|Publication number||US4710535 A|
|Application number||US 06/871,827|
|Publication date||Dec 1, 1987|
|Filing date||Jun 9, 1986|
|Priority date||Jun 13, 1985|
|Also published as||CA1276345C, CN1017355B, CN86103842A, DE3619884A1|
|Publication number||06871827, 871827, US 4710535 A, US 4710535A, US-A-4710535, US4710535 A, US4710535A|
|Inventors||Pierre Perrot, Georges Vuillemey|
|Original Assignee||Rhone-Poulenc Fibres|
|Export Citation||BiBTeX, EndNote, RefMan|
|Patent Citations (10), Referenced by (33), Classifications (25), Legal Events (6)|
|External Links: USPTO, USPTO Assignment, Espacenet|
The present invention relates to masterbatches intended for delustring processable polyamides, especially spinnable polyamides.
Fabricated articles based on polyamides such as polycaprolactam or polyhexamethylene adipamide have a naturally shiny appearance which is frequently undesirable, and which is usually corrected by adding titanium oxide before the polyamides are fabricated.
In the case of textile applications, use is generally made of finely divided anatase titanium oxide in the form of an aqueous dispersion, at the desired concentration, which is introduced at a stage in the process where there is no danger that the particles of titanium oxide may reagglomerate, but where the molten mass is still relatively low in viscosity; consequently the entire polymer output contains the same concentration of titanium dioxide.
Now, modern industrial plants frequently consist of a continuous monomer polycondensation line feeding several spinning frames directly by means of pressurized pipework.
These various frames--or parts of frames--usually produce filaments of different gauges, draw ratios, crosssectional shapes, and the like; it would be a major industrial advantage if they could also produce filaments of different lustres, and some of them containing, if appropriate, various additives such as antiyellowing protectors, optical brighteners, and others.
A customary delustring process in a continuous polycondensation line is described in U.S. Pat. No. 2,689,839: a 10% strength aqueous dispersion of titanium dioxide is continuously added during the preparation of polyhexamethylene adipamide, at a time when the molten mass is at a temperature of between 220° and 320° C., preferably between 250° and 300° C., and when the water content of the medium is between 5 and 20%.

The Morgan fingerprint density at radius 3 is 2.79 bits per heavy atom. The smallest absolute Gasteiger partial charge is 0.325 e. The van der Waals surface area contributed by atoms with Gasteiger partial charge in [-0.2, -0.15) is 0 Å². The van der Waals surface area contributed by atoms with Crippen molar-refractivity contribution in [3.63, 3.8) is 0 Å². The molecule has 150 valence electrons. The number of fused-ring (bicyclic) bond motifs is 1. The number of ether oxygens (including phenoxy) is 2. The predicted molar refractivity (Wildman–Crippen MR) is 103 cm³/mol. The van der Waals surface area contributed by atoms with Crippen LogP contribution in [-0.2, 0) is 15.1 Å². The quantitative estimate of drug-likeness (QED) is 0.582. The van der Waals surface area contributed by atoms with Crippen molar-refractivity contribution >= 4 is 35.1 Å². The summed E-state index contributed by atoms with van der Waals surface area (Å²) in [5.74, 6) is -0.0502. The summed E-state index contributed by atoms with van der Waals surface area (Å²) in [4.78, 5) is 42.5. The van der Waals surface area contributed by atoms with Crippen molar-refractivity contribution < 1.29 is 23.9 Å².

However, this delustring process offers no flexibility: it makes it necessary to produce each grade in a "run" of sufficient duration and, consequently, in a fairly large quantity. Furthermore, the product obtained during the run changeover periods contains variable quantities of delustring agents and/or additives and cannot be sold as first quality, and this contributes an additional economic disadvantage to this process.
It has also been proposed to add pigments using masterbatches, but the problem is especially difficult to solve in the case of polyhexamethylene adipamide: in fact, when it is intended to add adjuvants to a molten polymer mass, it is preferable that the nature of the binder forming the masterbatch be the same as that of the molten polymer to which the masterbatch is added, for obvious reasons of homogeneity of the final polymer.
Now, according to the present state of knowledge, polyhexamethylene adipamide does not lend itself readily to such an addition process because a masterbatch which contains only polyhexamethylene adipamide as a binder has a great tendency, when allowed to remain at a high temperature before being added to the molten polymer which is to be modified, to form nonfusible and insoluble fractions known as "gels", which constitute major heterogeneities both in the final molten polymer and in the filaments produced, and which give rise to redhibitory disadvantages when the polymers are fabricated, especially when they are spun.
Masterbatches have now been found which make it possible to delustre polyhexamethylene adipamide immediately before fabrication, which can contain high proportions of titanium oxide, and which can be used particularly within the scope of the continuous polycondensation and spinning processes, with a high degree of fine dispersion of titanium dioxide in the binder, as well as in the fabricated articles produced.
The invention also relates to a process for preparing such masterbatches.
More particularly, the present invention relates to masterbatches intended for delustring processable polyamides containing:
50 to 90% by weight of a copolyamide consisting of hexamethylene adipamide and caproamide units in proportions of 30-100% of hexamethylene adipamide units, and 0-70% of caproamide units, respectively, and
10 to 50% by weight of anatase titanium dioxide coated with a mixture of silica and of alumina in a proportion of 0.01 to 1.5% of silica and 1 to 3% of alumina and treated with a polydimethylsiloxane oil present in a proportion of 0.2 to 10% relative to the weight of the coated titanium dioxide powder, the titanium dioxide having a mean particle size of 0.1 to 0.45 μm.
The titanium dioxide is preferably first coated with manganese in the form of an insoluble salt in a proportion of 0.1 to 0.3% by weight of manganese, based on the coated titanium dioxide.